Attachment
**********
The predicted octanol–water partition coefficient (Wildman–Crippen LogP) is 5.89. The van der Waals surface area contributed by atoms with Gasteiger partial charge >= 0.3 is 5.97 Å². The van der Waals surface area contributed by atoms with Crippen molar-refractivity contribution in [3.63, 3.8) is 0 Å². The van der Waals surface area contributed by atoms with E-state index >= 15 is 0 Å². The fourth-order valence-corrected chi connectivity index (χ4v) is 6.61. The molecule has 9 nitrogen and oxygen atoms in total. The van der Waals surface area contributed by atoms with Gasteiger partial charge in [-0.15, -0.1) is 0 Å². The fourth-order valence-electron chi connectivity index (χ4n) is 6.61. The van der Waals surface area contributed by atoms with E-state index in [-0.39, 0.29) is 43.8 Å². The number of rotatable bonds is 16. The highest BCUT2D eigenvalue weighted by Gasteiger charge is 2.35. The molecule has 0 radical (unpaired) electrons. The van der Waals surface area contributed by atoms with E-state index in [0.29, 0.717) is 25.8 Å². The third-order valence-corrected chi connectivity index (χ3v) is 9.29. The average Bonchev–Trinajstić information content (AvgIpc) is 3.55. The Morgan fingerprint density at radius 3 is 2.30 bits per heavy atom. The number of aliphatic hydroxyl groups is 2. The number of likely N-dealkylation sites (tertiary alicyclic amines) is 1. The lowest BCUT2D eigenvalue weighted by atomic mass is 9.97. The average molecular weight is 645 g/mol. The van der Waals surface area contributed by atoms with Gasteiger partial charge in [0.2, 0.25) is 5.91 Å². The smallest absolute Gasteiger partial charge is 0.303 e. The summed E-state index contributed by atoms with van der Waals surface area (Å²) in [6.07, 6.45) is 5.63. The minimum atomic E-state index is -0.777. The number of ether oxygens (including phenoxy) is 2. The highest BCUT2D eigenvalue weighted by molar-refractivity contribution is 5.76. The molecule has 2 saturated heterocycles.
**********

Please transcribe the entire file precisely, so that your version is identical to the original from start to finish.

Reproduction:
The predicted octanol–water partition coefficient (Wildman–Crippen LogP) is 5.89. The van der Waals surface area contributed by atoms with Gasteiger partial charge >= 0.3 is 5.97 Å². The van der Waals surface area contributed by atoms with Crippen molar-refractivity contribution in [3.63, 3.8) is 0 Å². The van der Waals surface area contributed by atoms with E-state index >= 15 is 0 Å². The fourth-order valence-corrected chi connectivity index (χ4v) is 6.61. The molecule has 9 nitrogen and oxygen atoms in total. The van der Waals surface area contributed by atoms with Gasteiger partial charge in [-0.15, -0.1) is 0 Å². The fourth-order valence-electron chi connectivity index (χ4n) is 6.61. The van der Waals surface area contributed by atoms with E-state index in [-0.39, 0.29) is 43.8 Å². The number of rotatable bonds is 16. The highest BCUT2D eigenvalue weighted by Gasteiger charge is 2.35. The molecule has 0 radical (unpaired) electrons. The van der Waals surface area contributed by atoms with E-state index in [0.29, 0.717) is 25.8 Å². The third-order valence-corrected chi connectivity index (χ3v) is 9.29. The average Bonchev–Trinajstić information content (AvgIpc) is 3.55. The Morgan fingerprint density at radius 3 is 2.30 bits per heavy atom. The number of aliphatic hydroxyl groups is 2. The number of likely N-dealkylation sites (tertiary alicyclic amines) is 1. The lowest BCUT2D eigenvalue weighted by atomic mass is 9.97. The average molecular weight is 645 g/mol. The van der Waals surface area contributed by atoms with Gasteiger partial charge in [0.2, 0.25) is 5.91 Å². The smallest absolute Gasteiger partial charge is 0.303 e. The summed E-state index contributed by atoms with van der Waals surface area (Å²) in [6.07, 6.45) is 5.63. The minimum atomic E-state index is -0.777. The number of ether oxygens (including phenoxy) is 2. The highest BCUT2D eigenvalue weighted by molar-refractivity contribution is 5.76. The molecule has 2 saturated heterocycles.